What does matter is the staggeringly ignorant and morally corrupt tendency to ascribe all behavioural pathologies to medical problems. In the not-so-distant past someone like Miss Warren would have been described by a spiffy term implying opprobrium (‘value judgment’). Nowadays, she is a ‘patient’. The assumption is that her licentiousness is beyond her control — it’s explicable medically and neutral morally.
There are indeed some, exceedingly rare, physiological conditions that can lead to an increased need for sexual activity. As no evidence of such a disorder has been produced, or even mentioned, in Miss Warren’s case, one has to assume that her problem falls into the domain of counselling, rather than medical treatment. And in that realm people aren’t responsible for their actions — they are driven by some subterranean powers beyond their control.
The same arguments are applied to drug addiction. Those poor people can’t help it; they are ill, not irresponsible. In fact, even those who do believe that affection for, say, opiates is actually an addiction, rather than reckless hedonism, never claim that this ‘disease’ is contracted instantly. Typically, it takes regular and prolonged use before any hint of physiological addiction appears. And then — contrary to the horror stories one hears — withdrawal is as easy as getting over a cold.
I speak from experience, for some six years ago I became a drug addict. My ordeal was iatrogenic, caused by medical treatment. Due to a painful problem I won’t bore you with, I spent a month on an intravenous diamorphine (heroine) drip, and then a couple of months on oxycontin, an opiate that, incidentally, has acquired street cred in areas around King’s Cross.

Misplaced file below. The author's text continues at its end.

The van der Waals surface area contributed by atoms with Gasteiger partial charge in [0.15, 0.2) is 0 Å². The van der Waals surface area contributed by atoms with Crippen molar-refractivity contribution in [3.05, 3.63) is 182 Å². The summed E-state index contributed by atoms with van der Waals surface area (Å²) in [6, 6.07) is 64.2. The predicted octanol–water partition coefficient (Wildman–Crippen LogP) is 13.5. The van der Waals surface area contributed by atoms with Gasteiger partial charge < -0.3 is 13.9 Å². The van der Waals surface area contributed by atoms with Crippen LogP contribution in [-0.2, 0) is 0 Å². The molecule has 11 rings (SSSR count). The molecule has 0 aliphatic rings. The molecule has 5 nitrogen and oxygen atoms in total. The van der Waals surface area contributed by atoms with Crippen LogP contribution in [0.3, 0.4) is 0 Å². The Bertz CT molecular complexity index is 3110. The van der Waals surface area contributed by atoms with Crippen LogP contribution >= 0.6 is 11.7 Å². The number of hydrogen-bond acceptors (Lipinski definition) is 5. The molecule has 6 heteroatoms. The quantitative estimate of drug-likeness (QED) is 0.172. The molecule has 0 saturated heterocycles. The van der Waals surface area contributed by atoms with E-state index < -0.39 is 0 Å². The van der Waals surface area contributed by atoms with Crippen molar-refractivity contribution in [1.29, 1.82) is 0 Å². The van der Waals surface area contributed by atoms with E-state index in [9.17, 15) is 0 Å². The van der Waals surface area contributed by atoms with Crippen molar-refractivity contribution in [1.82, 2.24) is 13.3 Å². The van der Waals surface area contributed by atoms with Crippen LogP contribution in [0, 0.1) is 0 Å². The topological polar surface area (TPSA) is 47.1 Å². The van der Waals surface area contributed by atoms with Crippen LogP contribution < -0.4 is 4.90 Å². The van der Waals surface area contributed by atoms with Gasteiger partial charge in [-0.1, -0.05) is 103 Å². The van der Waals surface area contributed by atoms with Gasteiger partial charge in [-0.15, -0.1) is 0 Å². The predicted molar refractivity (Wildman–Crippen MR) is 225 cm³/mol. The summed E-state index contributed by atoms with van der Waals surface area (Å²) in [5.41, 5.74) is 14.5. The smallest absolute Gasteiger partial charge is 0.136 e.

When I decided my pain was no longer bad enough to warrant such mind-addling remedies, I went cold turkey — only to discover that I had become addicted. Since I had once researched an article on the subject, I recognised the symptoms, similar to the common cold. I then went back on oxycontin and gradually reduced the dose (titrated, in the medical parlance) over the next week. That’s it, no more addiction, no craving for those stupefying chemicals in my brain.
If I were Eamonn Holmes, I would have suggested a similar course of action to Miss Warren. Titrate, Miss Warren. Gradually reduce your daily intake to four men a day, then three, then two. Before long you could be on one a week and so forth. Why, you never know, in due course you might even discover the attendant joys of sex: human warmth, mutual affection, companionship — all those things that go beyond the friction of organs, even though they often start with it. Give it a go, love, you never know your luck.
But I’m not Eamonn Holmes. Unlike him, I don’t have to fear losing a well-paid job for yet another show of gross insensitivity. Had he suggested something like that, he’d be sending his CVs out even as we speak. If I ran a TV station, I’d hire him. Wouldn’t you?